This band of eleven moved with extreme care and cunning through the hills and countryside of Alabama, past several Confederate Cavalry detachments into Tennessee. Even though the major cities were occupied by Union troops there were still bands of southern citizens and Confederate forces anxious to attack any Union soldier. The cargo they were to pick up were two metal strong boxes, each consisting of a leather pouch filled with gold coins. The pouches were added to ensure quick removal from the boxes if the detachment encountered the enemy on the way back to Huntsville.
A pack mule was used to haul the strong boxes and under the cover of night the men of the 4th left Nashville and headed back to Huntsville. Traveling a short distance the detachment neared the small village of Belleview. It was here that Confederate Cavalry was sighted. The group took a wide route around the unit trying to avoid detection. This path only led to another group of rebel cavalry who on recognizing them as Union forces fired at the eleven and pursued the men of the 4th.
Aware they couldn’t let their precious cargo fall into rebel hands the unit rode long and hard for about two miles. The ranking officer, a Lieutenant, ordered four men to remain and hold off the Confederates allowing the rest of the 4th to get a substantial lead back to Huntsville. It wasn’t long before those four men of the 4th were fired upon by the oncoming Confederates. Two men from the 4th were killed immediately, the other two trying to hold off the rebs mounted their horses and fled. One of those two men was shot as well.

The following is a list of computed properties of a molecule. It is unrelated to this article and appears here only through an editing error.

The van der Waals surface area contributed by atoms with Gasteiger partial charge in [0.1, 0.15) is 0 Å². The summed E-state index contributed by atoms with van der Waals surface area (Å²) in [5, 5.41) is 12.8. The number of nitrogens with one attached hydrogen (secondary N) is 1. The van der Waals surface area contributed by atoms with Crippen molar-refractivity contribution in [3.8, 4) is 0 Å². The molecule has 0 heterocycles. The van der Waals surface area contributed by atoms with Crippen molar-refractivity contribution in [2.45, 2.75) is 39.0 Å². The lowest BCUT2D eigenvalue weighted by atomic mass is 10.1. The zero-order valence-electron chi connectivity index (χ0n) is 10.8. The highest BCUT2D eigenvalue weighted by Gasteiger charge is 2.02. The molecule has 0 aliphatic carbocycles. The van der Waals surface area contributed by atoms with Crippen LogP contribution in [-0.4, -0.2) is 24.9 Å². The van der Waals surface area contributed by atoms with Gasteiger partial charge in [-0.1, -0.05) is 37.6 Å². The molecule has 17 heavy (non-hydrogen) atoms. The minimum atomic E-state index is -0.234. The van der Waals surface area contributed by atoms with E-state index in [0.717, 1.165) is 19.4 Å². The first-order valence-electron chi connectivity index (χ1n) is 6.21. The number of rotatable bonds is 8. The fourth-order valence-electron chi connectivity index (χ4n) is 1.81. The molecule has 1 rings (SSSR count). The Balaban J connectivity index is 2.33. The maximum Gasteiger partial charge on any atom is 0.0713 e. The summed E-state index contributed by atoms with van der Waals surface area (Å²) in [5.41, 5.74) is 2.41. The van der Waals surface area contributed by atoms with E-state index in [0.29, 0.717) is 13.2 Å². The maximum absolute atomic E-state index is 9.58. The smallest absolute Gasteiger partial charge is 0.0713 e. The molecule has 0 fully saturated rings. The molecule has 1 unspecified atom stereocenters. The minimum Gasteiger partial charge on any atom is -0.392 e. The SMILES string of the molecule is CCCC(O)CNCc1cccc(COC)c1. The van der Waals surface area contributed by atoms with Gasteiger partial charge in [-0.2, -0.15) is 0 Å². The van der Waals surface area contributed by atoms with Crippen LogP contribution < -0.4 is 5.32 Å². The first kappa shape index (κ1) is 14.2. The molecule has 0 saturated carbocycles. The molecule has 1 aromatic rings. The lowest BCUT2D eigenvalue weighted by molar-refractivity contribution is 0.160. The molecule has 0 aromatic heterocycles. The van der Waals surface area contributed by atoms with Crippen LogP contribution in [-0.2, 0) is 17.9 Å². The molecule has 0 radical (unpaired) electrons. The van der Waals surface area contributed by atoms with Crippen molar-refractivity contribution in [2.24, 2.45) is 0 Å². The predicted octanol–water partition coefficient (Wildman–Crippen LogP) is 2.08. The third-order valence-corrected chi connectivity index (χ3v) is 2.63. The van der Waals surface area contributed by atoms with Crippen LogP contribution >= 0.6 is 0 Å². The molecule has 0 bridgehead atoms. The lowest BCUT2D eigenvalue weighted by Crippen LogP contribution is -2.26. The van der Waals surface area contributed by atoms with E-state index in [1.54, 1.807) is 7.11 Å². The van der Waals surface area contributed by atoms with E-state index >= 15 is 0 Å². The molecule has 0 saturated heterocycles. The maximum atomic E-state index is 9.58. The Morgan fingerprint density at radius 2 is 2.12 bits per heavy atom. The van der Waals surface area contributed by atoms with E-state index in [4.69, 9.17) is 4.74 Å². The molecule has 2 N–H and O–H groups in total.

The rest of the men of the 4th, with gold in tow, traveled several more miles heading southwest. They saw a group of men without uniforms or flags in the distance. They guessed these men to be rebel guerillas and steered their unit away from them. Yet further down the road the 4th met up with two men, probably scouts from the guerrilla group. Shots were fired and one of the rebel riders, fell injured to the ground. The other scout, Jeremiah McCain rode off. As the 4th crossed the state line into Alabama, McCain rode fast to the rebel band the men of the 4th had avoided.
McCain, lacking any ambition in life, did not join the Confederate army. In his fifties, he was a renegade, a bushwhacker and happy to kill Yankees. Riding hard to cover the distance, McCain alerted his comrades of the small Union detachment and told them about the pack mule. The mule indicated one thing, payroll. That was all the incentive the renegades needed and were in eager pursuit of the remaining men of the 4th OVC.
Expecting the surviving guerrilla gunman to alert the others, the Union detachment knew they needed to ride hard and fast. Surmising the pack mule had “given them away”, they went east until they came to the Flint River. They followed the river south hoping to get to a Union outpost before being overtaken by the rebel guerillas they had avoided in Tennessee.
What this small band of 4th Ohio Cavalry men did not know was that they were riding into yet another rebel guerrilla hide out. The few men of the 4th were spotted by two rebel riders on a bluff above them. One followed the men on his horse at a distance, with his eye on the pack mule, while the other rode off to warn the rest of the renegades.
Be sure to stop back here tomorrow for the finale of The Other Side to the 4th Ohio Volunteer Cavalry in the Civil War – One of Secrets, Intrigue and Gold! Find out what happened to the small group of men from the 4th. Did they come face to face with the renegades? What about the gold? Find out tomorrow!